Document Type


Publication Date

Spring 2022


Parabens are esters of p-hydroxybenzoates that are commonly found in everyday consumer products as well as pharmaceuticals. They are often used in commercial products to prevent bacterial growth as well as to provide extended shelf life, but they have been shown to activate estrogen receptors in vivo, a contributing factor in human breast cancer proliferation. Our lab has previously generated a multitude of paraben derivatives that do not exhibit estrogenic activity. Many of these derivatives may have other safety concerns, but gallate esters appear to have the least hazardous properties. The estrogenic, antimicrobial, and antioxidant properties of the gallate ester family are unclear; therefore, our lab has synthesized several non-commercially available gallate esters through a DCC coupling reaction. To determine the viability of gallates as preservatives, minimum inhibitory concentrations (MIC) were obtained against Staphylococcus epidermidis, Staphylococcus aureus, and Serratia marcescens and were found to be comparable to traditional parabens. Estrogenic activity was compared via MTT proliferation, LDH cytotoxicity, and estradiol colorimetric competition ELISA assays, indicating gallate esters do not upregulate estrogenic activity, while traditional parabens show increased cell proliferation and upregulation of estradiol. Finally, through cyclic voltammetry and DPPH colorimetric assays, gallate esters were determined to act as antioxidants through the reduction of free radicals, where traditional parabens do not. These findings suggest gallate esters could be a suitable antioxidative alternative for traditional parabens. Further work should be completed to determine the magnitude of binding to the estrogen receptor and the extent of the associated antagonistic properties of gallate esters.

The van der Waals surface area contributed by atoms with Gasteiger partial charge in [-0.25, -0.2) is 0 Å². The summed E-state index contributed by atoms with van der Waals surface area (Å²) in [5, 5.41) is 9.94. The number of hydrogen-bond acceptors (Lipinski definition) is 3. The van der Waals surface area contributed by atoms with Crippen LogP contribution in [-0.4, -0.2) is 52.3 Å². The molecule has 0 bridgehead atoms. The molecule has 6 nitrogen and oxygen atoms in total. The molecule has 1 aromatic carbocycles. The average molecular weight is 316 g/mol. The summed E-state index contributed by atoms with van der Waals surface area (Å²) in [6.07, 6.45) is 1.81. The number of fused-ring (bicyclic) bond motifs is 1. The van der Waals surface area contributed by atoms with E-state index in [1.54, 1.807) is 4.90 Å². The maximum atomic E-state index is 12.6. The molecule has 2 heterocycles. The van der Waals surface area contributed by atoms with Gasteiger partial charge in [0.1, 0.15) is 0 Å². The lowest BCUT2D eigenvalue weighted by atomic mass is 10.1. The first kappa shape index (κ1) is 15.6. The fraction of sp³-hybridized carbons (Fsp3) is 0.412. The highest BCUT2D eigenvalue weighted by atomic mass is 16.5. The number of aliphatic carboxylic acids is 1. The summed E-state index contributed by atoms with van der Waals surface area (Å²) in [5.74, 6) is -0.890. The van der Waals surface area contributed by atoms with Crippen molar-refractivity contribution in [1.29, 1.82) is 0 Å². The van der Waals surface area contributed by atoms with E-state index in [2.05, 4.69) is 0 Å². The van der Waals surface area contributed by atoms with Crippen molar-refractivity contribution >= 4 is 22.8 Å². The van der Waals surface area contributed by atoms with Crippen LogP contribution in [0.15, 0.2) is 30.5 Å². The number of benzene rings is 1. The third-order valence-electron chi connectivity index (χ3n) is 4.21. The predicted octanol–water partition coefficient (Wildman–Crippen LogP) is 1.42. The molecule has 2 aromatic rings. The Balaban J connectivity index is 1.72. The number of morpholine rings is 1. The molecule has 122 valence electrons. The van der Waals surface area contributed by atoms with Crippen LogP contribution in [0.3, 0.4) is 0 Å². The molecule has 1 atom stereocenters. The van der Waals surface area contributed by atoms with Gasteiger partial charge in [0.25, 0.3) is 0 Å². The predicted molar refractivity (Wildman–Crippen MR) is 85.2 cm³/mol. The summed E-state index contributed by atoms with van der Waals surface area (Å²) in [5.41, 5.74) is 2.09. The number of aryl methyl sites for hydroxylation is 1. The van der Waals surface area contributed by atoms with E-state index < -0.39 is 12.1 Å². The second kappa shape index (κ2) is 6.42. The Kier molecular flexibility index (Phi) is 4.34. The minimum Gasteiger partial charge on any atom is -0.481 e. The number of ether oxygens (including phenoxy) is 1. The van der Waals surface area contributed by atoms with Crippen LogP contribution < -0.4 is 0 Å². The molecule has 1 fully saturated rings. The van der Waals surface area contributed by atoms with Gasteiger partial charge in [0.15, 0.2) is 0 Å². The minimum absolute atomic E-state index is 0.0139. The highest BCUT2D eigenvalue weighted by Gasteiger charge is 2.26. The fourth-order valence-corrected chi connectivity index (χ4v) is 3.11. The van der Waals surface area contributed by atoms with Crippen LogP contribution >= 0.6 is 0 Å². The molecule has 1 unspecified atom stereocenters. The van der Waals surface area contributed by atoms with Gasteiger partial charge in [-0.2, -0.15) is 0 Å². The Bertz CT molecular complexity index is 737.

Faculty Advisors: Dr. Andrew Yeagley & Dr. Amorette Barber

Committee Members: Dr. Sarah Porter (Longwood University), Dr. Melissa Rhoten (Longwood University), and Dr. Jason Chruma (University of Virginia).

Included in

Chemistry Commons



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